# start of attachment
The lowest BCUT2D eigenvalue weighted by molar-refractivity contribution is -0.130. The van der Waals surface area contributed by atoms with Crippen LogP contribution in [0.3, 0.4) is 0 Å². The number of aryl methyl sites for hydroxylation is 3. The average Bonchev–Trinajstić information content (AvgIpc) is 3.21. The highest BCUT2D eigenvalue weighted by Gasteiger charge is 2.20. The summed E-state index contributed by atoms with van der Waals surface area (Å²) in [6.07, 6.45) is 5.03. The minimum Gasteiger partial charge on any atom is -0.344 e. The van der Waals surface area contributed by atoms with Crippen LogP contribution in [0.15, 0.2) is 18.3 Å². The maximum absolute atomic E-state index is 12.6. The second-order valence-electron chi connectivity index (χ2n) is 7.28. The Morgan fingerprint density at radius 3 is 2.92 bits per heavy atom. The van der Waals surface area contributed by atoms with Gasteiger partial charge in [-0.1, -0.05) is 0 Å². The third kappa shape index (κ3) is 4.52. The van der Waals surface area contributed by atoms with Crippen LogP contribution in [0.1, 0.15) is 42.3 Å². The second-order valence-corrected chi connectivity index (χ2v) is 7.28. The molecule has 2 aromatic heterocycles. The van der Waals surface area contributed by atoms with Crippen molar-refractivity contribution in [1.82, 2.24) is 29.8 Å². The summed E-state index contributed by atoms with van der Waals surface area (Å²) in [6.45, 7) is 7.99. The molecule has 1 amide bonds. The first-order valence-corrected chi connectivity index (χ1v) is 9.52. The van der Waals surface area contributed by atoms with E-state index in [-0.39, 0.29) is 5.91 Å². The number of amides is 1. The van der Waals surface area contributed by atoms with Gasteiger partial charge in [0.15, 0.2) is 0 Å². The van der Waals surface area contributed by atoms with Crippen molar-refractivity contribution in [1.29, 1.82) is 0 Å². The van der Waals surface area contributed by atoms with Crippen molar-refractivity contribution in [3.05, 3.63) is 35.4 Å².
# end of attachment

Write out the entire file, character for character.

The lowest BCUT2D eigenvalue weighted by molar-refractivity contribution is -0.130. The van der Waals surface area contributed by atoms with Crippen LogP contribution in [0.3, 0.4) is 0 Å². The number of aryl methyl sites for hydroxylation is 3. The average Bonchev–Trinajstić information content (AvgIpc) is 3.21. The highest BCUT2D eigenvalue weighted by Gasteiger charge is 2.20. The summed E-state index contributed by atoms with van der Waals surface area (Å²) in [6.07, 6.45) is 5.03. The minimum Gasteiger partial charge on any atom is -0.344 e. The van der Waals surface area contributed by atoms with Crippen LogP contribution in [0.15, 0.2) is 18.3 Å². The maximum absolute atomic E-state index is 12.6. The second-order valence-electron chi connectivity index (χ2n) is 7.28. The Morgan fingerprint density at radius 3 is 2.92 bits per heavy atom. The van der Waals surface area contributed by atoms with Gasteiger partial charge in [-0.1, -0.05) is 0 Å². The third kappa shape index (κ3) is 4.52. The van der Waals surface area contributed by atoms with Crippen LogP contribution in [0.1, 0.15) is 42.3 Å². The second-order valence-corrected chi connectivity index (χ2v) is 7.28. The molecule has 2 aromatic heterocycles. The van der Waals surface area contributed by atoms with Crippen molar-refractivity contribution in [1.82, 2.24) is 29.8 Å². The summed E-state index contributed by atoms with van der Waals surface area (Å²) in [6.45, 7) is 7.99. The molecule has 1 amide bonds. The first-order valence-corrected chi connectivity index (χ1v) is 9.52. The van der Waals surface area contributed by atoms with E-state index in [-0.39, 0.29) is 5.91 Å². The number of amides is 1. The van der Waals surface area contributed by atoms with Gasteiger partial charge in [0.15, 0.2) is 0 Å². The van der Waals surface area contributed by atoms with Crippen molar-refractivity contribution in [1.29, 1.82) is 0 Å². The van der Waals surface area contributed by atoms with Crippen molar-refractivity contribution in [3.05, 3.63) is 35.4 Å².